High schoolers get early college credit with early college program

Georgia State’s Early College Program gives high school students a chance to gain two years of college credit before they graduate high school. The program recently celebrated 10 years of providing underrepresented, lower income students a chance to get a head start in their college education.

In only 10 years, the program has hosted more than 550 students, with 90 percent of those students continuing on to pursue bachelor’s degrees. Associate Director of Early College, Tene Davis, said cooperation with the high schools and parents bolsters the program’s success.

“From day one, when the kids come from ninth grade, they know in two years they have to be prepared to go to college. So [the high schools] start preparing them from there,” Davis said.

Georgia State only pulls students from Early College high schools like Carver Early College, Booker T. Washington and new partners, including Drew Charter High School. This sets the program apart from dual enrollment, another program which allows high school students to start college early, but doesn’t discriminate between which schools to pull from.

Davis explained the importance of Early College seeking out students that are high performers but underserved in the educational system.

“A lot of times with dual enrollment, students [that participate] are at the top of their class, most of [Early College] students come from middle schools that don’t necessarily have the best reputation of scholastic achievement and so they have to work extra hard in high school and extra hard when they come [to Georgia State],” Davis said.

According to Davis, Early College is more hands-on than dual enrollment. To ensure student success, Early College liaison Cedrick Dortch starts working with the students from ninth grade and onward.

“During the Spring semester I teach a class called College Prep and make sure that they’re on track to understand what they’re getting into and make sure they’ll be ready for their junior [and] senior year in Early College,” Dortch said.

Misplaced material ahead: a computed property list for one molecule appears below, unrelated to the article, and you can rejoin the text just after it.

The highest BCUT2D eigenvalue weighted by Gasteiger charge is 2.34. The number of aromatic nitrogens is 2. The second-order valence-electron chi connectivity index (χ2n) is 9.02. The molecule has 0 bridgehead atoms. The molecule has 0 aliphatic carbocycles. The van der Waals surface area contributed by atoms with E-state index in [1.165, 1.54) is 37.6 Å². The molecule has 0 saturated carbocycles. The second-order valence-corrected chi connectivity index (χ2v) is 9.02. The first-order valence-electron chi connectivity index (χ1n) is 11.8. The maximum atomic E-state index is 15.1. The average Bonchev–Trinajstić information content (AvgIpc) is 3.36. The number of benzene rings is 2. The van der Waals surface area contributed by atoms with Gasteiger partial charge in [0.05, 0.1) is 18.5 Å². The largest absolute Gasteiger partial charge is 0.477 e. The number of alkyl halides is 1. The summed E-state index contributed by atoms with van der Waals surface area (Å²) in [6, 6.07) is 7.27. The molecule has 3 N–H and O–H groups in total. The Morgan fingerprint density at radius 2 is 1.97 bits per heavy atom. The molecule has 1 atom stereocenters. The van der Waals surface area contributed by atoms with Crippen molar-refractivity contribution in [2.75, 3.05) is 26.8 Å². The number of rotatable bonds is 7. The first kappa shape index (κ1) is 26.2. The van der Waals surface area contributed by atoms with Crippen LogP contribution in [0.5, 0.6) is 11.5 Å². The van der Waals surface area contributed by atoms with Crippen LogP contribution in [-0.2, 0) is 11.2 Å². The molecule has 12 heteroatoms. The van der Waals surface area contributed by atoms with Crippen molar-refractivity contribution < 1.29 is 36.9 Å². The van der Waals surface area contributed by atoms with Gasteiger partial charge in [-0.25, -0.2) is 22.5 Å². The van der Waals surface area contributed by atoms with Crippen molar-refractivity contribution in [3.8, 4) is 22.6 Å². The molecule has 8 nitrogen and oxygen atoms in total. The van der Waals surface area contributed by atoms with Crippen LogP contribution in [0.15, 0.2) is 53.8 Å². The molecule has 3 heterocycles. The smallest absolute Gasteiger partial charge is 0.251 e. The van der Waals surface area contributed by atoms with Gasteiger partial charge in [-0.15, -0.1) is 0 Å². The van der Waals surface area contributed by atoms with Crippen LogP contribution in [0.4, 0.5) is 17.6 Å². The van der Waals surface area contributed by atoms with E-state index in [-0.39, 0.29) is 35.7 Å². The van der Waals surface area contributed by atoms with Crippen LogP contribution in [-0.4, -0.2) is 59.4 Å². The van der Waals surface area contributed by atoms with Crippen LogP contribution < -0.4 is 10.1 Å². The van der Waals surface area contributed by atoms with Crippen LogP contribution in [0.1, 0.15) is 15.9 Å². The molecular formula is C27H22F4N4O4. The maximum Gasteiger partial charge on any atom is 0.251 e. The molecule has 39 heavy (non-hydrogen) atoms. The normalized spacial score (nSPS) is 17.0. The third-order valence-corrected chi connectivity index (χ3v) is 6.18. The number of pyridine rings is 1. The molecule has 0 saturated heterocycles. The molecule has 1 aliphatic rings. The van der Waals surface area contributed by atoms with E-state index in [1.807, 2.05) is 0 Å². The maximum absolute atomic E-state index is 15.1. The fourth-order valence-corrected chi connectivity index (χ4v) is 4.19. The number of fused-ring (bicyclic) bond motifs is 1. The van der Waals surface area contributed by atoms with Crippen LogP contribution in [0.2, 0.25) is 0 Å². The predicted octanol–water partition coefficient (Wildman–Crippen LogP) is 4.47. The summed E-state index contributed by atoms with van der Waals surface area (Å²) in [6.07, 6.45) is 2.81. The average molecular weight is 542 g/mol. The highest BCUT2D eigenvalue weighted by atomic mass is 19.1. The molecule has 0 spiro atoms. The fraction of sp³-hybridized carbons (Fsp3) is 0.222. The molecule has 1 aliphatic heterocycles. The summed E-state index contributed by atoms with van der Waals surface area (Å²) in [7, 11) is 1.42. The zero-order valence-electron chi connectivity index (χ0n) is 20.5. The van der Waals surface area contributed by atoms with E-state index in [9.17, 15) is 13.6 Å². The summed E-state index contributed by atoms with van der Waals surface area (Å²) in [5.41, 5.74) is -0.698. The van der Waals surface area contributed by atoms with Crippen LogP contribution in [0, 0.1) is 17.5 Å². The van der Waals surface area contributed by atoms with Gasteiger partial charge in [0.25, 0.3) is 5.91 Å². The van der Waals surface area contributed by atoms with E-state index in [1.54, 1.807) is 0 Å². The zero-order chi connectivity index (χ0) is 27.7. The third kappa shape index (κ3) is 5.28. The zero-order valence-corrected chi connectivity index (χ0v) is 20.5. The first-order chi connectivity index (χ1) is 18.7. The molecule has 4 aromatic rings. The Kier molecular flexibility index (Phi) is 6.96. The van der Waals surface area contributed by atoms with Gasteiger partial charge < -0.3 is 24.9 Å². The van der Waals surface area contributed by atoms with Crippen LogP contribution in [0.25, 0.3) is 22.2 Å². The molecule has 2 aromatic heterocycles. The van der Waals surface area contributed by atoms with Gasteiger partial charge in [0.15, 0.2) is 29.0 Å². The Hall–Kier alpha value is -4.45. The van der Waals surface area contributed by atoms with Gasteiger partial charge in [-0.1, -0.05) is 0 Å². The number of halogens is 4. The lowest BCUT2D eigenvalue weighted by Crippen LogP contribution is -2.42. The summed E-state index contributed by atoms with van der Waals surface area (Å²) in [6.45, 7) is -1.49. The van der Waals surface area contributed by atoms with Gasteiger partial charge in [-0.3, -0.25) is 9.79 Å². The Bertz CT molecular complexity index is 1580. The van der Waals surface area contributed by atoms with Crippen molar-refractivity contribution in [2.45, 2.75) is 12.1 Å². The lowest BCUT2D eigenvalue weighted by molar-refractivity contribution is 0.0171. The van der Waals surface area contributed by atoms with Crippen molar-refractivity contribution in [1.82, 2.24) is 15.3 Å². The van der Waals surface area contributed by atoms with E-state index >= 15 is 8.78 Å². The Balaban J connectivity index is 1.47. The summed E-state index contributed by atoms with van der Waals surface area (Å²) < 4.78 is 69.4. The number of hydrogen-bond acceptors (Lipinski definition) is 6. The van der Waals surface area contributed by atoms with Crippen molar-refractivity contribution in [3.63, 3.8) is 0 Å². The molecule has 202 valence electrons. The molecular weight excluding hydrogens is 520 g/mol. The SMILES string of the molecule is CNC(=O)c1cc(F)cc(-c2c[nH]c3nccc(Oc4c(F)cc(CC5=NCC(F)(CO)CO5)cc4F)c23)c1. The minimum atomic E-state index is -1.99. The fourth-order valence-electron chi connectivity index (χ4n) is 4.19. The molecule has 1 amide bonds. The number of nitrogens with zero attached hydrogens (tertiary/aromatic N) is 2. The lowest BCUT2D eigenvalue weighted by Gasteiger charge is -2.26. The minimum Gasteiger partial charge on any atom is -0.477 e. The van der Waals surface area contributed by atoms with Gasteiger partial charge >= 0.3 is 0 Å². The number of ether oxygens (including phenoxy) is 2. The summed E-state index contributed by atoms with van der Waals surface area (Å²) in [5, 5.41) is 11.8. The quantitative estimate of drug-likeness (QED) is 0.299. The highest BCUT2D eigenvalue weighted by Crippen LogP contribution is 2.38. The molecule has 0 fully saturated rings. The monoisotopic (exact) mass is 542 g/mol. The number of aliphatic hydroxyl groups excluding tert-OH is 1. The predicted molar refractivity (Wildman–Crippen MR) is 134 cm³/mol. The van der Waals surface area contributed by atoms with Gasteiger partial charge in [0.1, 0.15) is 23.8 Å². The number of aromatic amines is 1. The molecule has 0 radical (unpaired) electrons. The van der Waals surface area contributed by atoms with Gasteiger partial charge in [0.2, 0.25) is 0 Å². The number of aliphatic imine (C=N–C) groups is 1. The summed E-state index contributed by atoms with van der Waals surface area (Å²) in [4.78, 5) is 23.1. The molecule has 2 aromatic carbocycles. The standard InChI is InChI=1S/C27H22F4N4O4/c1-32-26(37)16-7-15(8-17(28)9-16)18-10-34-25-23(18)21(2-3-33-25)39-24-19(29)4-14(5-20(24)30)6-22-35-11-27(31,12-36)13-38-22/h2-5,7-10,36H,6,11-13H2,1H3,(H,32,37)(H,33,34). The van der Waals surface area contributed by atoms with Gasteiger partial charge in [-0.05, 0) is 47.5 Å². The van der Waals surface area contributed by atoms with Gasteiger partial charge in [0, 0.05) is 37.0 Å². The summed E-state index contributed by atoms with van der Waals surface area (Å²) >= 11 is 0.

Dortch said that this helps the students maintain a college mindset. She believes that as ninth graders, students need to be prepared to face the workload that is quintessential to the college experience.  

“We try to form a program that almost prevents failure. At the end [of the program] most of [the students] have graduated with twenty-four [college] credit hours and it’s not even an option of whether or not you’re going to college,” Davis said.

Davis made clear that despite the program’s ability to keep students in college, it is not a result of a lenient learning environment. The students are consistently challenged; if the students start making anything less than a B in their classes, they run the risk of being sent back to high school. The students are held accountable for their actions while attending Georgia State.

“Nothing is given to these children. They don’t come here to make Cs, if they don’t make their 2.0 they’re going back to the high school. When they come down here they have to be ready to fulfill the requirements of the program,” Davis said.

For the future of the program, Davis said she wants the program to garner more attention. Davis confirmed that although the program as of yet has not had any official case of disability with their students, some students have informally confessed that they have dyslexia. Davis pointed out that Early College is making accommodations for students with disabilities.   

“We have a new policy that will allow the high schools to feel more comfortable with sending students [to Georgia State] with identified disabilities, that just started this semester,” Davis said.

Gwendolyn Benson, Associate Dean for the school, community and international partnerships department at the College of Education, first brought Early College to the university in 2005. Benson said that she wants Early College students to gain skills in communication with university faculty members. She made this a concern because some students don’t always get help when they need it.

“Sometimes students don’t know that they need help until it’s too late in the course. What i’m hoping for is that when they leave to another university to complete their additional years, they know they can get support and that they don’t hesitate and think that support is an embarrassing thing,” Benson said.

According to Benson, the program has led to its participants graduating both high school and college and maintaining fulfilling careers.
“This program is making a great contribution to urban youth and Atlanta Public Schools. The only downside is that we can’t take more students from more schools,” Benson said.

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